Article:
Awdurdod annibynnol y Deyrnas Unedig a sefydlwyd i gynnal hawliau gwybodaeth er budd y cyhoedd, annog cyrff cyhoeddus i fod yn agored a hybu preifatrwydd data i unigolion.

Elizabeth Denham’s speech at the Data Protection Practitioners’ Conference on 5 May 2021

Original script may differ to delivered version.

Good morning, and welcome to the ICO’s Data Protection Practitioners’ Conference 2021.

This is one of the dates in my diary that I always look forward to, and this year it is an especially timely reminder of how my work is just a small part of a bigger community.

One of the professional challenges I’ve found during lockdown is that it can be easy to feel you’re working alone. To be hunched over a document about SCCs or DPIAs, and feeling as though you’re trying to hold back the tide. I know from talking to several of you that you have felt the same way.

And yet in the past year we have dealt with bigger issues than ever before, and responded to questions more quickly than ever before.

As a community we’ve proven our resilience. And we’ve shown that a pragmatism, coupled with a principles based law, can adapt to the circumstances of the day.

In the face of high stakes and high pressure, we have all raised our game.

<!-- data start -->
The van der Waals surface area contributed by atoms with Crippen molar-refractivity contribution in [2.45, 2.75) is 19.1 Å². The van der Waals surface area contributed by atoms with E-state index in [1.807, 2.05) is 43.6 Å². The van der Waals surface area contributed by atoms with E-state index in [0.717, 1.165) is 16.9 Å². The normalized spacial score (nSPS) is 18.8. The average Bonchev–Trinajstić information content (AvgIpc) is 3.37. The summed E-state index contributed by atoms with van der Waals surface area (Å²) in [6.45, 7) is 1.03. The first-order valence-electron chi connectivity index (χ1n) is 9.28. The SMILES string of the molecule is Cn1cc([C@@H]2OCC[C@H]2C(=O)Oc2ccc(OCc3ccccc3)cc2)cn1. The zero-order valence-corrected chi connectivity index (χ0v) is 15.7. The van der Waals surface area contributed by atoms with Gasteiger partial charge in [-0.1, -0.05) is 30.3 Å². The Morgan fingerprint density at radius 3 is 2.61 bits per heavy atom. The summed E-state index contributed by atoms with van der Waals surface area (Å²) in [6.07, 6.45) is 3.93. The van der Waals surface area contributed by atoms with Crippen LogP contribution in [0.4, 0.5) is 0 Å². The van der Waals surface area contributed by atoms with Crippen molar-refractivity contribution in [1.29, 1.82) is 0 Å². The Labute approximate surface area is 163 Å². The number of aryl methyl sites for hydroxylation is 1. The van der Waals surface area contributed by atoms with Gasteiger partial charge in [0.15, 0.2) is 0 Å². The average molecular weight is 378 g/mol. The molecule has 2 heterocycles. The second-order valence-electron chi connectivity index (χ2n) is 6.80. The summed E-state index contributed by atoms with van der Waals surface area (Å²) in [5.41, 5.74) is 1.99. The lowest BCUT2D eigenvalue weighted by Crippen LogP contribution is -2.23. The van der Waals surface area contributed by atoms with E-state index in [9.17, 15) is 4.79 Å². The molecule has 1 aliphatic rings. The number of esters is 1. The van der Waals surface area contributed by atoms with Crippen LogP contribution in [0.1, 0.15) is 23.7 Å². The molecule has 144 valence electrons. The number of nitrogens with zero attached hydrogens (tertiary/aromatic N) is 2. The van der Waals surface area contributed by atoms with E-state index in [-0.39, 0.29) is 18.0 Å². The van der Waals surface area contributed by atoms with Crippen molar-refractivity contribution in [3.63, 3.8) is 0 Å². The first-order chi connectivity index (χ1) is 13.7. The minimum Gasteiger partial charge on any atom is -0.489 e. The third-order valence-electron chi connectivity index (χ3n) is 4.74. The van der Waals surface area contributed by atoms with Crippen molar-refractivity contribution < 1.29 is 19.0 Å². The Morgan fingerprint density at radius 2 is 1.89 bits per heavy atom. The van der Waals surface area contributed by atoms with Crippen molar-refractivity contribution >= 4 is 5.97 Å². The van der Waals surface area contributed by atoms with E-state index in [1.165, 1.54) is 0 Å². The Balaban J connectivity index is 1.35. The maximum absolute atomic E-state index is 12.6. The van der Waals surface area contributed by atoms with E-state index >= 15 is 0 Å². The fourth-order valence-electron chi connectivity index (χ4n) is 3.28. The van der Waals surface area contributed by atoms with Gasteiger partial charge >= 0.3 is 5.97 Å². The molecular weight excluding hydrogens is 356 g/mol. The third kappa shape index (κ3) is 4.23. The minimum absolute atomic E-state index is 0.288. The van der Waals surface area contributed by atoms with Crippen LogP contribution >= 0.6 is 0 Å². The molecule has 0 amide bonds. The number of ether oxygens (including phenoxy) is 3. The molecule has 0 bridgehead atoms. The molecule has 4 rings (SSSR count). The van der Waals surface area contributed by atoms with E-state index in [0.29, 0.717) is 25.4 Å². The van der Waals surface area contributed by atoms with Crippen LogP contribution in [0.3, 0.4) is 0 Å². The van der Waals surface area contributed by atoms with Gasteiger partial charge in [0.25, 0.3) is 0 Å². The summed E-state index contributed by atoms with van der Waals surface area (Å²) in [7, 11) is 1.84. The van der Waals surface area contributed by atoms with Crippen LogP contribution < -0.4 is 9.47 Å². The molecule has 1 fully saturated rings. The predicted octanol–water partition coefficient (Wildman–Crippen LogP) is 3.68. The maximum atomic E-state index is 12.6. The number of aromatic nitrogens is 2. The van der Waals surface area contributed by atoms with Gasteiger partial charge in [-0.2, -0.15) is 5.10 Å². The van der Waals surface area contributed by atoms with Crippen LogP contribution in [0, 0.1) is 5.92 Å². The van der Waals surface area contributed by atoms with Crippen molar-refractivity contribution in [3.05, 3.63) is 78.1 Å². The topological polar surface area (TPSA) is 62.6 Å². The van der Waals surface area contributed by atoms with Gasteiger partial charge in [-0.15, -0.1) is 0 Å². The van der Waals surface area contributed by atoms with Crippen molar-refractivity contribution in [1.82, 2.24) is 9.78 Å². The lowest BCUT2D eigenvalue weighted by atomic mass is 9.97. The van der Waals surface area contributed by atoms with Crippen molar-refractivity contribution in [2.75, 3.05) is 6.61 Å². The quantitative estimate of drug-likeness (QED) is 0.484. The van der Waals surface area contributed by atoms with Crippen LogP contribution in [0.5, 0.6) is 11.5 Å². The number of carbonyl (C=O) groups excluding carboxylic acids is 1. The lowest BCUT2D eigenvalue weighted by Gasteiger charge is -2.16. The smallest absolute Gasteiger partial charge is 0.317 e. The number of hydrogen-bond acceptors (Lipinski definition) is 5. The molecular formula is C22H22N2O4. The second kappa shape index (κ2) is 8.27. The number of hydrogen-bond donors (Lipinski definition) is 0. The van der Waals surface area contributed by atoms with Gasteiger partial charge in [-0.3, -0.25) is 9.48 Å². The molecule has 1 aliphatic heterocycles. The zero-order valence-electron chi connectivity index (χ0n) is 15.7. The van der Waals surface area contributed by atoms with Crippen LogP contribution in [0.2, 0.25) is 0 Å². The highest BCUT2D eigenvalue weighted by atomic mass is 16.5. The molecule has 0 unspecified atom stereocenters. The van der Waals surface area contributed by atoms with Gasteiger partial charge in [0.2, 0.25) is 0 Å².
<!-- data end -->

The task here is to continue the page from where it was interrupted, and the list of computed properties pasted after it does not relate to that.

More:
It’s easy to forget that when we’re seated at our dining tables, or at makeshift home offices.

It is four years since my first DPPC in 2017, and I remember being struck then by the level of expertise and insight in the room.

I spoke in my keynote that day about how data protection had moved from a back office function to being a career that has a real impact on the world.

After my speech I was talking to people in the queue for a coffee. I was struck by how many of you understood already the impact our profession has, and were already making a real difference.

And so I hope today can be a reminder that we are part of a community. It is a brilliant community that day in, day out, protects people’s rights and enables responsible innovation and business growth.

In my 2017 keynote, I also spoke about the support the ICO could offer the data protection community. How could my office support you as you made the case within your organisations for a greater understanding of data protection, and the benefits it offers?

I hope we have delivered.

I hope you have seen me as a champion for your role, and telling the C suite that they need to know who their DPO is, and know how important they are.

I hope you have seen in the guidance we have produced that we are asking the question of ourselves: ‘does this speak to the reality that data protection practitioners face?’.

And I know you will have seen the practical steps we’ve taken. In preparation for our DPO panel session later this morning I spoke with Helen from Tesco Bank. I was struck by a comment she made to me. She said the ICO’s accountability framework resonated with her. It seems to be a tool that had been produced with her job as a DPO in mind. I heard that as very high praise for the ICO!

Today’s event is another way we support the data protection community. I hope it is thought-provoking and inspiring, but most of all I hope it is practical.